that explains late capitalism rather than a set of empirical/historical
observations *alone*. And, Doug's article is woefully lacking in giving
any theoretical explanation for this subject.

 Here's the article (as I submitted it - there may have been minor 
 editing changes in the published version, but I didn't do a 
 word-by-word comparison). Judge for yourself.

Thanks for making the article available: I've read a lot worse.

Of course, I note that you side-stepped the whole issue of _LM_ -- a
magazine that I recall you were rather sharply critical of in the past. 
Is my memory failing me or isn't that correct? What happened to change
your perspective on _LM_?

Now that you have taken on the role of being a tragic-comic figure, you
are almost likeable.  You would be still more likeable if you weren't an


 In love with disaster
 by Doug Henwood
 Back in 1992, I wrote an article in the newsletter I edit saying 
 that it was pretty likely that the U.S. financial system wasn't going 
 to implode. After the roaring eighties peaked around 1989, the U.S. 
 economy fell into stagnation, and bank failures and bankruptcies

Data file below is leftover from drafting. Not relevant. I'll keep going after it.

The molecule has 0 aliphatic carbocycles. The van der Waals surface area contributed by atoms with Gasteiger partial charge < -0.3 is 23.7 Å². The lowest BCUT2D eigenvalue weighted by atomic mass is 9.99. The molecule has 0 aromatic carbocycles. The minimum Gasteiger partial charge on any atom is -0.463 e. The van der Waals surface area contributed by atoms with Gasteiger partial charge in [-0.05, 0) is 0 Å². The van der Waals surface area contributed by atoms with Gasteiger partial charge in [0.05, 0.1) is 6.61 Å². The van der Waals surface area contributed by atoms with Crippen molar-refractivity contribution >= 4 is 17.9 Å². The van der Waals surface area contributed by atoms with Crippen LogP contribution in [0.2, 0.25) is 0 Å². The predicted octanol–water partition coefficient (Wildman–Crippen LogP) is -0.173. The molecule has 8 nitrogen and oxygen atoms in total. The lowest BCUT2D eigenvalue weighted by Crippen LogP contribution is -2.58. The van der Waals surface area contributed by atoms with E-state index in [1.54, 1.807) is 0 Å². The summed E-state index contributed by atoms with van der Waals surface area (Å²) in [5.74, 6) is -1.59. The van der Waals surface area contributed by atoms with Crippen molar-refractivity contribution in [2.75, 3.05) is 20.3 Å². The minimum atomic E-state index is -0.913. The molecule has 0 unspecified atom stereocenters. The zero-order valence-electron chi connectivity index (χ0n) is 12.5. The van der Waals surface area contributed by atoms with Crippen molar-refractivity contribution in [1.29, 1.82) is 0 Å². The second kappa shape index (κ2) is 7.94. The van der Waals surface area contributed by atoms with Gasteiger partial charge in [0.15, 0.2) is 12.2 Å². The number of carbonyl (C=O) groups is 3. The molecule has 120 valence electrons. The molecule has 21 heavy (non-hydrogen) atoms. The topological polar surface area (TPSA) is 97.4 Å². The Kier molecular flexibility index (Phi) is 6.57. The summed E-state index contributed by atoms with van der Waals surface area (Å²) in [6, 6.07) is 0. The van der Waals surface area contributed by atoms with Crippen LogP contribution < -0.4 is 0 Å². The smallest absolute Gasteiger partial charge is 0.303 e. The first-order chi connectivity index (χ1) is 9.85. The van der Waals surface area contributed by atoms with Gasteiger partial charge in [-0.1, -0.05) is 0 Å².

reached frightening proportions. Since by most ordinary measures, the 
 financial structure was as bad as or worse than 1929's, it wasn't at 
 all alarmist to fear the worst.
 But George Bush's government came up with hundreds of billions (no 
 one really knows for sure how many) to save the wrecked savings  
 loan industry, and Alan Greenspan's Federal Reserve pushed real 
 interest rates down to 0% and kept them there for years. State action 
 saved capital from itself, and I thought it was time to say that 
 there would be no second Depression. Saying so evoked a fair amount 
 of mail and phone calls, ranging from those expressing concern about 
 my sanity to those expressing outright hostility.
 Last fall, I said pretty much the same thing about the Asian 
 financial crisis - that, thanks to state intervention (mainly an 
 indulgent U.S. Fed and the ministrations of the IMF), the worst of 
 the 1997-98 melodrama was probably behind us. I made it clear that I 
 didn't think the worst was over for the workers and peasants of Asia 
 - - just that the systemic meltdown of the global financial system was 
 looking pretty unlikely. This too evoked reactions similar to 1992's 
 all clear.
 I recount this not to brag about my prescience; I've made lots of bad 
 calls in my life too, though they're a lot less pleasant to think 
 about. One of those bad calls was to take the 1987 stock market crash